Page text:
Searching for Skilled Workers? Here’s Part of the Solution
In recent years, manufacturers have found it increasingly difficult to find trained, skilled employees, especially in the metalworking industry. While there is no one answer to this dilemma, the solution may be found in a multi-pronged approach. One is to make students aware that their perception of manufacturing as a dirty and dangerous industry is outdated, and that a well-run job shop is a clean environment filled with high-tech equipment. Another solution is to provide individuals with disabilities with the tools they’ll need to enter the industrial workforce. In that same vein, employers must be informed that any preconceived notions they may have of massive difficulties associated with accommodating individuals with disabilities in the workplace are behind the times, as well.
My visit to Skills Inc.’s manufacturing/training facility in Auburn—one of four campuses in Washington State—was a revelation on many levels. First, I learned that the company is a not-for-profit entity that was established with the support of Boeing in the late ‘60s. The company now generates nearly 100 percent of its operating revenue, including purchasing its own equipment with little assistance from state and federal grants. In addition, its range of services is impressive. The company manufactures aerospace parts and provides chemical surface finishing. It also offers employee training, certification and job placement, and even technical and business consulting services. Central to both manufacturing and training is staying abreast of the latest technologies, such as Vericut CNC simulation software provided by CGTech. Vericut helps to avoid collisions and correct toolpath errors before programs are even loaded into the machine, the company says, eliminating the need for manual prove-outs and increasing overall process efficiency.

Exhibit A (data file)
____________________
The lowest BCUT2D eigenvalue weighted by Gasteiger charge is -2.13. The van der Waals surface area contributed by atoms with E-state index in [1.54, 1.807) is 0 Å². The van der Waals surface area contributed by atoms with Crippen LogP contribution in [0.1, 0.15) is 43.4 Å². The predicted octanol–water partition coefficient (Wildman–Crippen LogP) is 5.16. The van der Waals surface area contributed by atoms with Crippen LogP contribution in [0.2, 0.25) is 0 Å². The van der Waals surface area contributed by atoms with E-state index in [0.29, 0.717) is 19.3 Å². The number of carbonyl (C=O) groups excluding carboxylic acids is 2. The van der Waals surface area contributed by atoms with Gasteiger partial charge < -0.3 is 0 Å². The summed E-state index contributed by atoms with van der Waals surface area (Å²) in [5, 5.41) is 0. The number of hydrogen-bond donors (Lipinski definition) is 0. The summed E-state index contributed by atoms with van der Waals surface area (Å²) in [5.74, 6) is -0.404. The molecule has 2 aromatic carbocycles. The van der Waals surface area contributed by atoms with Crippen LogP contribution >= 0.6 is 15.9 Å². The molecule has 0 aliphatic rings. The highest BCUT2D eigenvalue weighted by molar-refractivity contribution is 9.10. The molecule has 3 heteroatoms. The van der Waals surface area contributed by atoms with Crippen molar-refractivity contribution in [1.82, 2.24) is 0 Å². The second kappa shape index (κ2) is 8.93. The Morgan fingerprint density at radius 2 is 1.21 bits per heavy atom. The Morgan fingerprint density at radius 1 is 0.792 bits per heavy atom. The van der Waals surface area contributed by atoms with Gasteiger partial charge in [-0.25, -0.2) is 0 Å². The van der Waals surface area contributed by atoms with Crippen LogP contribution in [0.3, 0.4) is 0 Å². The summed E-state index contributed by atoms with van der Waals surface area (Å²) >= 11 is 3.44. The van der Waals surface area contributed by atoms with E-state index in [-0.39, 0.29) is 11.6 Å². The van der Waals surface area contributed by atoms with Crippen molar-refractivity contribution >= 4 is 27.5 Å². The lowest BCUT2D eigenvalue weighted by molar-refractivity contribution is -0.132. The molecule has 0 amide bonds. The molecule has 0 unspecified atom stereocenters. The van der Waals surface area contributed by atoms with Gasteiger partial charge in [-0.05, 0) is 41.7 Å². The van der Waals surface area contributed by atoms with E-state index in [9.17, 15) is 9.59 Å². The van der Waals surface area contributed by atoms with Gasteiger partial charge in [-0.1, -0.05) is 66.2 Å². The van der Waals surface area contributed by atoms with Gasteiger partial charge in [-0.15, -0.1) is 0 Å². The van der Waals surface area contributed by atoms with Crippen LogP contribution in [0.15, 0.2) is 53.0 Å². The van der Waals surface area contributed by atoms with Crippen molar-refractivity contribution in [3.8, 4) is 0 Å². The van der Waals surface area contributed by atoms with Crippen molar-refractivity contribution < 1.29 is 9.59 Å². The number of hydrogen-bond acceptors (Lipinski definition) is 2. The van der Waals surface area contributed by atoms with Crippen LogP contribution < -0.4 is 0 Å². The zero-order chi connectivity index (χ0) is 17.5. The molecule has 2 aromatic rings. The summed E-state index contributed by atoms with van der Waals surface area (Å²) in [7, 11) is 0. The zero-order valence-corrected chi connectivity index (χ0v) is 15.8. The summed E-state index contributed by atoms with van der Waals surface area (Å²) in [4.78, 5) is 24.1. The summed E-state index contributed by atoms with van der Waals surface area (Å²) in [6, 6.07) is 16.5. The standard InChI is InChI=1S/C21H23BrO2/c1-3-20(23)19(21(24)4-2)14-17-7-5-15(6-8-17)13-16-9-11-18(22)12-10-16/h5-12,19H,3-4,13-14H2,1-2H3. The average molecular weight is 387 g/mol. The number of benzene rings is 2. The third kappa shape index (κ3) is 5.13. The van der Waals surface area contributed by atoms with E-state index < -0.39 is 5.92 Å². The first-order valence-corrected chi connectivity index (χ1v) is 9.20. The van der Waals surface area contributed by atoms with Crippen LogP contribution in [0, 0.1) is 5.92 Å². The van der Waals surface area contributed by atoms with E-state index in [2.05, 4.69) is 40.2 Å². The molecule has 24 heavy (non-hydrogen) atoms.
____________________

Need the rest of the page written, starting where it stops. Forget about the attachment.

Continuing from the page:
That same sense of efficiency permeates the operation. Based on their strengths, and taking their particular challenge into account, trainees and employees are guided toward positions in which they can succeed. An employee with a physical disability, for instance, may be drawn to positions requiring programming or CNC machine operations. And ergonomics dictate the arrangement of each workstation to suit that person’s particular needs, with all the tools and devices they require carefully arranged and within easy reach.